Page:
Bonus Clauses Should Be Carefully Worded to Avoid Surprises

10 July 2008

A recent Ruling of the Supreme Court (Court of Social Affairs, on 4/11/2007) highlights a series of precautionary measures for employers that agree a bonus with their employees which depends on objectives.

  • Ambiguous wording of the bonus agreement only puts the employer at risk, never the employee.
  • If the right to a bonus is agreed for, or up to, a specific sum, with the condition of achieving certain objectives without including further details, should the company not fix these objectives, this can lead to the obligation of the company to pay the bonus to the employee.
  • If in the agreement the conditions to receive the bonus are fixed by the parties on an annual basis, and subsequently this does not happen due to reasons attributable to the company, then this can imply that the employee is owed the bonus. In these cases it will be assumed that the execution of this condition was not carried out due to the will of only one of the parties, the company, given that they are the only ones that can truly fix the objectives of the employee, as result of their managing position. Being prohibited by the Civil Code, it is understood that the agreement is not conditional and as a result the company would be obliged to pay the promised bonus.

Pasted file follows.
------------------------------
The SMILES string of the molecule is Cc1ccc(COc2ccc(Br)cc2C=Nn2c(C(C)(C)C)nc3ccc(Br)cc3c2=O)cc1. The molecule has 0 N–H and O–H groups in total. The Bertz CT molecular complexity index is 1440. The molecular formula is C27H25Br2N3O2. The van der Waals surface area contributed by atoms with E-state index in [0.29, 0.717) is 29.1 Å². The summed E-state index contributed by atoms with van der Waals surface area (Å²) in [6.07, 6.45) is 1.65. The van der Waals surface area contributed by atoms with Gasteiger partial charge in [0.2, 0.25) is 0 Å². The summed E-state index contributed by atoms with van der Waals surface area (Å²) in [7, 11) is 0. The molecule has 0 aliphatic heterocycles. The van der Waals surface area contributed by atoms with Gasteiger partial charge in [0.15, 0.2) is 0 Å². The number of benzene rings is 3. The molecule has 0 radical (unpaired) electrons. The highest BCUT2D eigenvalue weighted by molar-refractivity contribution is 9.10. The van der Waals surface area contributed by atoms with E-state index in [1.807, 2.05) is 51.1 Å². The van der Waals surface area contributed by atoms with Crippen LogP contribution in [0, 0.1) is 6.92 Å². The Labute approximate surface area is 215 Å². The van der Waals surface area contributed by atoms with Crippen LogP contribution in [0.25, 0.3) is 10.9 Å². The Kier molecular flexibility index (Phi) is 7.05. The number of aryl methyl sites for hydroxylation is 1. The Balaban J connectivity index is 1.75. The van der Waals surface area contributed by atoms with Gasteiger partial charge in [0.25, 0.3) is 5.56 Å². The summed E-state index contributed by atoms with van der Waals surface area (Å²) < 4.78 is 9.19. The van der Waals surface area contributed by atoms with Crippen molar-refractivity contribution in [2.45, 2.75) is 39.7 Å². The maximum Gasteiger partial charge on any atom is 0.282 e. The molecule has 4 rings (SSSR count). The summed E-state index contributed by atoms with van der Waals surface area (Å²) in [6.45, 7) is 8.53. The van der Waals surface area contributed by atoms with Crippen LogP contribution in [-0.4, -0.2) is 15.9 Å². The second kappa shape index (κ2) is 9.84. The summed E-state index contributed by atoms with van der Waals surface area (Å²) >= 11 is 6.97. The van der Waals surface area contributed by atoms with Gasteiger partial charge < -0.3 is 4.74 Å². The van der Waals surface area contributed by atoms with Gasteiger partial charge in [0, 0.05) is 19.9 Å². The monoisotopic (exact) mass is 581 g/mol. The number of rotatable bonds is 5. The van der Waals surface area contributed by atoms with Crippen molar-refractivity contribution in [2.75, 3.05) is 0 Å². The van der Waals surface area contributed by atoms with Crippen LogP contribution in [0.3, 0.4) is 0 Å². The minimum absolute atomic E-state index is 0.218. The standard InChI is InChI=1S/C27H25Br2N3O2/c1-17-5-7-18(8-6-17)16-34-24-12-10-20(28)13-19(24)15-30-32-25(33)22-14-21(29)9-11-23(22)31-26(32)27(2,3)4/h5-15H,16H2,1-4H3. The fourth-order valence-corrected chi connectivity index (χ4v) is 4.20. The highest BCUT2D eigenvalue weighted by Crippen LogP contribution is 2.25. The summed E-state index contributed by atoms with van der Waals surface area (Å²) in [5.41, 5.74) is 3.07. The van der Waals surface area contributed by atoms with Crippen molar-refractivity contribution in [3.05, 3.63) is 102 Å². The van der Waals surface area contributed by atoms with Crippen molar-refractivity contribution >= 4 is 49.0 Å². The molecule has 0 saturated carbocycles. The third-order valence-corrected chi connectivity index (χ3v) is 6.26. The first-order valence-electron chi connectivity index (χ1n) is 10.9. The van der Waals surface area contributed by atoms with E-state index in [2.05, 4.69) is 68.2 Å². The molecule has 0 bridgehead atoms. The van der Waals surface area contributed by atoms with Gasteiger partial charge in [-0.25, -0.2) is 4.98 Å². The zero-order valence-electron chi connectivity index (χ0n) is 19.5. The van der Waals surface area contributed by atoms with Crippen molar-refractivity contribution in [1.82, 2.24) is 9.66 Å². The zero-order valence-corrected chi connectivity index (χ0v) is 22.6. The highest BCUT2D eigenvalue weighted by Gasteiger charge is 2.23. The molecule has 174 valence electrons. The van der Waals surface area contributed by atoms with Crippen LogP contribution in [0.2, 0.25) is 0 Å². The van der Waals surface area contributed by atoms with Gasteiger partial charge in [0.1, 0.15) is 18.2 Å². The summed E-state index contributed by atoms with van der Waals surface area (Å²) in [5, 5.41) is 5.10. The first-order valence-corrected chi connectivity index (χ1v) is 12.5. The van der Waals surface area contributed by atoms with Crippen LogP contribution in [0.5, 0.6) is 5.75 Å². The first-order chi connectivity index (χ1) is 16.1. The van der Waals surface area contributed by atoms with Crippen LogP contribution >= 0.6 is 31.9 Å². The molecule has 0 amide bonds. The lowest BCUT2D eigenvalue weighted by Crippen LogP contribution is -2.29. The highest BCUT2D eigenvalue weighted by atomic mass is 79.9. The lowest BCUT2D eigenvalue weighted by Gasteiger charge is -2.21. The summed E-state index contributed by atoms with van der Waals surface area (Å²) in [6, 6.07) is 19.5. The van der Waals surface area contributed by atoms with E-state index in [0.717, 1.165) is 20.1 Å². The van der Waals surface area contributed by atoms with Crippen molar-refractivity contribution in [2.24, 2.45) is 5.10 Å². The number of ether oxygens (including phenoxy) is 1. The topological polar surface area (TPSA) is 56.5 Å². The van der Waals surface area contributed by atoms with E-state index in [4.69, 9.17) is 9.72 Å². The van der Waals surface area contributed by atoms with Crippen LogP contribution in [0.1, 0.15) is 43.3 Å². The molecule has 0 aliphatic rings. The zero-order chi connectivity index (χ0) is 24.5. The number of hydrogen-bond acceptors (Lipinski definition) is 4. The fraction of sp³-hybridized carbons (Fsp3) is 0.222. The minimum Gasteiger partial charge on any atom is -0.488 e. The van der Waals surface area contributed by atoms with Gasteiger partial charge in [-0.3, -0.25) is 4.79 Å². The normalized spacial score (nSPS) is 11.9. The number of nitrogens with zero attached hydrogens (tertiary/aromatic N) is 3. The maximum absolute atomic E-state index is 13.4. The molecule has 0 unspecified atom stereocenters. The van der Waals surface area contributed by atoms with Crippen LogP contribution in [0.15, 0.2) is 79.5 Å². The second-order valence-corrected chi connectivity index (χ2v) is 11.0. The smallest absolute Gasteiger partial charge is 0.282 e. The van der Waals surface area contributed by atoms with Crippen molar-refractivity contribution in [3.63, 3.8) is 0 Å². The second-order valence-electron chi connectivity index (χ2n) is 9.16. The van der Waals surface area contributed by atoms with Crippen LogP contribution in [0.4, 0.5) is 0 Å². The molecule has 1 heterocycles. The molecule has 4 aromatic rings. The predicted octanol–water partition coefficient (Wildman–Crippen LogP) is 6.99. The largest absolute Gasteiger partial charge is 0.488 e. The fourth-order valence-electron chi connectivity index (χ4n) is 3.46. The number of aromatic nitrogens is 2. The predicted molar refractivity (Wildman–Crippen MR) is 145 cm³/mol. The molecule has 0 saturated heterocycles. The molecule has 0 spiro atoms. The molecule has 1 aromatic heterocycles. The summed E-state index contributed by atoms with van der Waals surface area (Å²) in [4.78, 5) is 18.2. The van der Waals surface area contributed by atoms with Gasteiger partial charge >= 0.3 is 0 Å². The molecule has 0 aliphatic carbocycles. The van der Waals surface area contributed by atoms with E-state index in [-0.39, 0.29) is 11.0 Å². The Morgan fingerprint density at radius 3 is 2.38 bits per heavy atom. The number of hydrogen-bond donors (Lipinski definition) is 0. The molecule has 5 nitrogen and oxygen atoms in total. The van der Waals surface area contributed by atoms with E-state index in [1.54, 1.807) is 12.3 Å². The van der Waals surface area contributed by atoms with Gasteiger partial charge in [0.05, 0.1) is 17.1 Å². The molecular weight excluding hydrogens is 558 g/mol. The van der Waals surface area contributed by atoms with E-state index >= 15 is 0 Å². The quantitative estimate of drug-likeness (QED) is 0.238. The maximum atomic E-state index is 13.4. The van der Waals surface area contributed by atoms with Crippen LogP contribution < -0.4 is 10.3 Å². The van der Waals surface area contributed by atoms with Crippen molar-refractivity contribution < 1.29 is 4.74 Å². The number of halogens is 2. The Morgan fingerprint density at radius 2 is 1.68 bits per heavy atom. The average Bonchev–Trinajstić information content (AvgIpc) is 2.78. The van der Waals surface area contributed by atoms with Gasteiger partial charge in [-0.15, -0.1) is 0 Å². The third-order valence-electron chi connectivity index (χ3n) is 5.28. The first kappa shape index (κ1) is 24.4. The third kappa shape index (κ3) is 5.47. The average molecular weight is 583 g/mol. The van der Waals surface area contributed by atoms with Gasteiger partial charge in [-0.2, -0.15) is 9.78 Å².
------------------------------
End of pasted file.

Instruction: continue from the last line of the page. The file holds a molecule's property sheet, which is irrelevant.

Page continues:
• For the Supreme Court, an employee, even in a management position, does not have the power of fixing or setting the objectives to fulfil.
  • We recommend that an initial condition of a prior agreement between the parties to obtain the bonus be eliminated, and that it is established clearly what the bonus-pending objectives will be and their nature, for example whether they are individual objectives for the employee or objectives for the company.
  • It is recommendable that the company succeeds in fixing these objectives subsequently.

For further information, please contact Ana Gómez Hernández: